Wednesday, June 20, 2012

TBR Challenge Review, or One Day Amy Will Get It Right

Whoa.  Two months since I last participated in Le TBR Challenge?  Geez, time does fly when one is having fun, or sweltering in this godforsaken South Carolina heat.  Mother Nature missed the cue cards that it's not even summer yet and decided to dial it up -- spontaneous combustion weather.  Great for the tan, which I actually have this year from all the hours I sit out on the patio to read.  Huh, you think I'd actually go inside and frollic in the air conditioning, eh?  But where's the fun in that?

If I remember right, June was supposed to be the month of the western.  And did I actually read one of those?  Noooo.  Rules, I have to break them.  Of course, Wendy is very lenient in the guidelines and we can read whatever our lil' pea-pickin' hearts want to.  This month, The Mephisto Club by Tess Gerritsen was my vino of choice.  It's been a while since I read a book by this author, one of my faves, but I thought it fitting with the return of the television series, Rizzoli & Isles on TNT, starring Angie Harmon and Sasha Alexander.

Detective Jane Rizzoli and medical examiner Maura Isles latest case is a nightmare come true.  The dismembered body of a young woman is found in her apartment, and if that weren't hair-raising enough, the message on the wall, in blood, is enough to cause many sleepless nights: I Have Sinned.  The artwork along with it does not bode well either, three upside down crosses.  The case gets worse when the only lead is a hang-up call made to Joyce O'Donnell, a psychiatrist whose work makes Jane spit and her ire climb.  Joyce's life calling is working with serial killers and other losers to find out what makes them tick.  Yeah, let's just say that Jane does not care of Joyce at all.  It's surely not dumb luck that on the night of that murder, a quack who loves to talk to killers would get a hang up on her answering machine.  She goes right to Rizzoli's top ten list of persons of interest. 

It doesn't take long to find out that Joyce is a member of The Mephisto Club, a group of people who want to find out more about evil -- in an intellectual way.  They've know a lot about the symbology of various signs in religion and cultures across the world and see this murder for what it is -- evil, in all its glory.  But their beliefs go one step further than calling the Club a hobby, they truly believe there is evil in the world, not just people doing vicious things.  Jane rolls her eyes a lot during the various interviews with the club members, but she can't ignore the fact that they're an excellent resource in possibly finding out what goes on in this killer's head.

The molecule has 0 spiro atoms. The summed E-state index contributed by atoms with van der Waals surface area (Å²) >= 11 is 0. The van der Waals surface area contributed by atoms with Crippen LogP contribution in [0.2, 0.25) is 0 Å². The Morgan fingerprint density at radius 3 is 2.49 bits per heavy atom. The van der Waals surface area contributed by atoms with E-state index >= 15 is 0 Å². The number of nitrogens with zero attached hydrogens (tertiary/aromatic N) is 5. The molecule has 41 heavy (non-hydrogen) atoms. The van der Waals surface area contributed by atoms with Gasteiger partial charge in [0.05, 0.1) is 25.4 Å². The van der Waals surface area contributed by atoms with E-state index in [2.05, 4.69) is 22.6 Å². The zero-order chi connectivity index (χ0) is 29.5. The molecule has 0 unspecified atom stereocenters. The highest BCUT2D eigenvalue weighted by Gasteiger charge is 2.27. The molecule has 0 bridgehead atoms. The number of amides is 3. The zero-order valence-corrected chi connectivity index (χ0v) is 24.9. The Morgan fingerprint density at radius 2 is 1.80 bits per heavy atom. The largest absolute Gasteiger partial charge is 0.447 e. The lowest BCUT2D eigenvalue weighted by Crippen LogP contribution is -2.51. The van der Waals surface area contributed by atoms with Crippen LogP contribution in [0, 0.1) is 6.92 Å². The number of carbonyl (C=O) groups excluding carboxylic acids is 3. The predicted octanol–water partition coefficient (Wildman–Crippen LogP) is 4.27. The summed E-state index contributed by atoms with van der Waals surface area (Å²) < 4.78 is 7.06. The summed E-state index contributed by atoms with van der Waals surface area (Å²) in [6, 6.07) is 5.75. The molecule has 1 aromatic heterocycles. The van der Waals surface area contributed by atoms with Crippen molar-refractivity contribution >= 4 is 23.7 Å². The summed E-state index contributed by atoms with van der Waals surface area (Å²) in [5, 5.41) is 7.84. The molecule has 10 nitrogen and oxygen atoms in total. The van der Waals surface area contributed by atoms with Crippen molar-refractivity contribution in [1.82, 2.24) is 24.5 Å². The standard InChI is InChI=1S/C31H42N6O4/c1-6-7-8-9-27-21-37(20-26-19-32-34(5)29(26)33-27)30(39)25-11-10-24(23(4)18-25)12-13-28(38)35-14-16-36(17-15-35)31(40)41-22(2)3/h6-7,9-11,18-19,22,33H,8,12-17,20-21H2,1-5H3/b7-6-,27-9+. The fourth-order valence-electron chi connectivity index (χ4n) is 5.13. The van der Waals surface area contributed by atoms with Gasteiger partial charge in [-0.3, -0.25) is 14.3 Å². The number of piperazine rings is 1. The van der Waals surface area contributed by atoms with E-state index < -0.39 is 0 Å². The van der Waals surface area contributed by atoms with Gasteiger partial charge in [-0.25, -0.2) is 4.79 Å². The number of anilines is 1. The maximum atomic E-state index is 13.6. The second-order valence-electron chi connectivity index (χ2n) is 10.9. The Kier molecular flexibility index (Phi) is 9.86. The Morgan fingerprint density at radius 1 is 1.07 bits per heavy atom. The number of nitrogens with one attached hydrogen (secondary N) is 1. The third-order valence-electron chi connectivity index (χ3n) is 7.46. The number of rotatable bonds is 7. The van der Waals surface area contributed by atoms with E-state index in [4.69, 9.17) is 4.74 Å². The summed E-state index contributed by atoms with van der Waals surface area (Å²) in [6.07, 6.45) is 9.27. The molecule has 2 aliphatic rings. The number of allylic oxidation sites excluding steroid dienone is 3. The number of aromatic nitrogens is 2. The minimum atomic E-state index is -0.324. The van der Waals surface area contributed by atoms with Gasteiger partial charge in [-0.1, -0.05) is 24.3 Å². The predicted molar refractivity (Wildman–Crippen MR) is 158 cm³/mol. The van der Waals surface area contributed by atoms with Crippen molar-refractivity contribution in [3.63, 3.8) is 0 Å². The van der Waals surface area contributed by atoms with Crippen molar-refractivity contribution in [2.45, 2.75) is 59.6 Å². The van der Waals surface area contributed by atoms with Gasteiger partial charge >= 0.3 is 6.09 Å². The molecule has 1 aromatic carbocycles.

But as more bodies pile up, including one right in the backyard of the Club's leader, Jane must keep her opinions to herself and incorporate the Mephisto Club's research into her own investigation.  It's apparent that this killer is just getting started, and only he knows when and where he'll stop.  If ever...

Jane may love her work, but she'd give her left arm for a garden variety armed robbery or an open-and-shut gangbanger case.  It's a little daunting seeing what people can do to others and know that this is the world she's bringing her daughter up in.  What I loved about The Mephisto Club was that it wasn't all Jane, all the time.  We get to see more behind the scenes, if you will, with Maura, and realize that she isn't made of steel, despite what the cops she works with may think.  She is human, after all.

Now there's a lot of books in the Rizzoli and Isles series, and there was a day when I was anal retentive enough to have to read them in order.  If you've seen my TBR, you'd know that is impossible and quite harmful to my health to go spelunking for these books to be read as they should.  That said, The Mephisto Club stands well on its own, and I was able to get caught up in time.  It also helps that I read its predecessor, Vanish, sometime in the past 11 months.

I seriously could gush about this book, but why?  It's a given that I'll probably love everything Gerritsen writes, and the heat has zapped my brain enough that I'm useless in offering a more detailed and witty critique.  Let's just say -- another winner.

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